Diversity & Inclusion: The Difference between Celebrating & Supporting

When it comes to diversity, celebration and support are used interchangeably. They shouldn't be.
Reading Time: 4 minutes

I want to tell you a story…

A long awaited ballet performance was about to start. The Glasco Rose dance company did an extraordinary job selling all 500 tickets and excitement filled the room. As the curtain pulled towards the ceiling, a hush filled the theatre. The show would only last about 90 minutes but the masterful choreography was worth every penny. Upon the last bow from the ballerinas and the conclusion of the orchestra reprise, the crowd erupted in celebration. The applause was deafening and the standing ovation lasted for what seemed like hours. Five hundred people standing in awe at what they just saw.

On the contrary, the other side of the curtain was quite a different sight. The stage hands were drenched in sweat and exhausted from physical labor. Unlike the jubilation from the crowd, they felt relief. Relief that the show was finally over. Relief that they are finally able to sit down. And Relief that their aching feet and strained backs could rest. It was palpable. The stress finally lifted as the show they worked tirelessly on for months went off without a hitch.

The difference between celebrating and supporting is clear. To celebrate means to praise widely, to observe publicly, and to commemorate. To support is to serve as a foundation, to undergo, or to endure with patience or submission. I present to you this ballet story not because of my love for the ballet, but to use it as a metaphor for how we treat diversity in the workplace. When I look at various articles, blogs and posts on LinkedIn, it seems that celebration and support are used interchangeably. They shouldn’t be. Similar to our ballet story, merely celebrating diversity does not necessarily propel it forward. Supporting it does.

Like all companies, Sapper Consulting uses values to make sure we reach our mission of clearing a path of success for all who interact with us. At Sapper we don’t just celebrate diversity, we support it. By making sure we have different ideas, interests, and cultural backgrounds on our team, we don’t just propel diversity forward, we propel ourselves forward.

How Sapper Supports Diversity

  1. Sapper has completed Eagle’s Flight diversity training. “Intentionally building a culture where employees and leaders embrace diversity and inclusion can have tremendous benefits for any organization doing business in an increasingly globalized economy.” I can attest that Eagle’s Flight really tailored their program to fit Sapper’s culture by interviewing 8-10 employees and built a framework that provided relevant information and thought provoking take-aways. We had homework to do which mainly focused on having conversations outside of our training days to encourage an outcome of a diverse and inclusive culture. They provided an interactive and digital journal to track our progress and growth. 
  2. This increased a higher level of psychological safety at Sapper and those uncomfortable conversations are beginning to be a bit easier. Minority employees talk about what it is like to work at a predominantly white company without the fear of record keeping, retaliation, and being punished. Amy Edmondson interviewed with Harvard Business Week Working Knowledge on her book, The Fearless Organization: Creating Psychological Safety in the Workplace for Learning, Innovation, and Growth. She states, “When we are psychologically safe at work we’re willing to accept that we can be ignorant about some things and very smart about others. Psychologically safe employees are more interested in learning, excellence, and genuinely connecting with others than in looking good.”  Sapper does not have a lot of minority employees at this time. Given the climate of the country, we’re frequently asked for our opinions on the issue, how we feel at Sapper, and the best ways to address the imbalance. Without psychological safety, we would not want to wholeheartedly and honestly answer such questions.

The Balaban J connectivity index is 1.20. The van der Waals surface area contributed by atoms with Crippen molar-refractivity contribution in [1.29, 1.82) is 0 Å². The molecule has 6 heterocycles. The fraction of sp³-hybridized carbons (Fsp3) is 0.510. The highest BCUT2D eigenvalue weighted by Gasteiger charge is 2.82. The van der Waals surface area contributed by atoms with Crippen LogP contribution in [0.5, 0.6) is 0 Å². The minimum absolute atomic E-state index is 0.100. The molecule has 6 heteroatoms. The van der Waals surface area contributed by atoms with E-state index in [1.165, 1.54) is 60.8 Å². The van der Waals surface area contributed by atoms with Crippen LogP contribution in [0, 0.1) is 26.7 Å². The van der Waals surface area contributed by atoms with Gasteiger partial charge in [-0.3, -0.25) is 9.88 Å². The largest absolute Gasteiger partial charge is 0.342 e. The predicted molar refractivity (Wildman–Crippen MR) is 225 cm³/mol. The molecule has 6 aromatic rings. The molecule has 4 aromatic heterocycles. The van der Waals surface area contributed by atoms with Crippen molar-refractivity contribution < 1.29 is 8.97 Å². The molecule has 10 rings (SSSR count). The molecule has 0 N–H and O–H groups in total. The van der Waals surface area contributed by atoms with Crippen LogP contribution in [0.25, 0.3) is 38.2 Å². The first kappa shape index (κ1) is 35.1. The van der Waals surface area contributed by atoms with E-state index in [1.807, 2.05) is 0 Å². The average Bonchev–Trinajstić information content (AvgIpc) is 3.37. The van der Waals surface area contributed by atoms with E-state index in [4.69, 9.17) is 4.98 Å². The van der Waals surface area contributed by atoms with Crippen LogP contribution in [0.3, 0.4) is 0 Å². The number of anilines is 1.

3. Finally, Sapper supports diversity by valuing relationships over responsibility of giving knowledge. As stated before, Sapper has a growing minority employee base. It can be a bit taxing on the emotional wellbeing answering a lot of questions, addressing unconscious biases and assumptions — yet we appreciate the zeal to learn. We want the responsibility of learning about our various cultures and even daily heartaches to be back on our counterparts. We point them in the right direction for such resources so that they can come to the table to add their new found learning. 

Supporting diversity is a full time job and diversity fatigue is a real thing – but that doesn’t mean we give up. While we are making great strides at Sapper, we still have a lot of work to do, and we’re not the only ones. I encourage you to ask yourselves…. Are you in the audience, or are you a stage hand?  Are you putting work in to make sure that your company is not just celebrating diversity but supporting it? Are you a part of their Employee Resource Groups (ERGs) and bearing some of the work that has to be done? Or are you just throwing money at the cause to reap the benefits of everyone else’s hard work?

The work will be long and tedious, but I want to challenge you to create SMART goals (specific, measurable, achievable, relevant and timebound) and increase ways to support diversity. Do not rush the process and bear some of the weight that comes with systemic change not just in your company, but also in your community. Build authentic relationships with your employees of color and get into their world, so that when the final bow comes, we can all celebrate the faces we see.

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